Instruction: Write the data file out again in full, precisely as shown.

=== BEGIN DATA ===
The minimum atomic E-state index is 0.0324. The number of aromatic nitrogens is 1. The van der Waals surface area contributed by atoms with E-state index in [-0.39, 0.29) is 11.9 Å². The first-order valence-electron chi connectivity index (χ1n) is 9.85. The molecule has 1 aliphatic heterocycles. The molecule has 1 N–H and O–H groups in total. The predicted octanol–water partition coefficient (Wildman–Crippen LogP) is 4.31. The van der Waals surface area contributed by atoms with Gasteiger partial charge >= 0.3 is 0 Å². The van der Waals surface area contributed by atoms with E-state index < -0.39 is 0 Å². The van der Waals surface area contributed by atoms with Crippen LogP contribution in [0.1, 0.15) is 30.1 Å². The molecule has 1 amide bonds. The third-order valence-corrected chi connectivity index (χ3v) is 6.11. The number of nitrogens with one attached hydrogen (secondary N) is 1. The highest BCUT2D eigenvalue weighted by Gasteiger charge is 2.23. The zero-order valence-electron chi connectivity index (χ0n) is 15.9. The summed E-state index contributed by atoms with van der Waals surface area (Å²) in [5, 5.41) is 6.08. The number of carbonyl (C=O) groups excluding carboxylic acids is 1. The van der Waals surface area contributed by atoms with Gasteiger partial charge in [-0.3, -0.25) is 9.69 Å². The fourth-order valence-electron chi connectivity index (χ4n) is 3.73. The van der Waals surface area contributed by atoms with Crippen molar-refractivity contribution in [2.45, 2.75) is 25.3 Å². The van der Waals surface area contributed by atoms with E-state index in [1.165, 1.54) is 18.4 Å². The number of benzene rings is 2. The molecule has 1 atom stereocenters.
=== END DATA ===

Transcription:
The minimum atomic E-state index is 0.0324. The number of aromatic nitrogens is 1. The van der Waals surface area contributed by atoms with E-state index in [-0.39, 0.29) is 11.9 Å². The first-order valence-electron chi connectivity index (χ1n) is 9.85. The molecule has 1 aliphatic heterocycles. The molecule has 1 N–H and O–H groups in total. The predicted octanol–water partition coefficient (Wildman–Crippen LogP) is 4.31. The van der Waals surface area contributed by atoms with Gasteiger partial charge >= 0.3 is 0 Å². The van der Waals surface area contributed by atoms with E-state index < -0.39 is 0 Å². The van der Waals surface area contributed by atoms with Crippen LogP contribution in [0.1, 0.15) is 30.1 Å². The molecule has 1 amide bonds. The third-order valence-corrected chi connectivity index (χ3v) is 6.11. The number of nitrogens with one attached hydrogen (secondary N) is 1. The highest BCUT2D eigenvalue weighted by Gasteiger charge is 2.23. The zero-order valence-electron chi connectivity index (χ0n) is 15.9. The summed E-state index contributed by atoms with van der Waals surface area (Å²) in [5, 5.41) is 6.08. The number of carbonyl (C=O) groups excluding carboxylic acids is 1. The van der Waals surface area contributed by atoms with Gasteiger partial charge in [-0.3, -0.25) is 9.69 Å². The fourth-order valence-electron chi connectivity index (χ4n) is 3.73. The van der Waals surface area contributed by atoms with Crippen molar-refractivity contribution in [2.45, 2.75) is 25.3 Å². The van der Waals surface area contributed by atoms with E-state index in [1.165, 1.54) is 18.4 Å². The number of benzene rings is 2. The molecule has 1 atom stereocenters.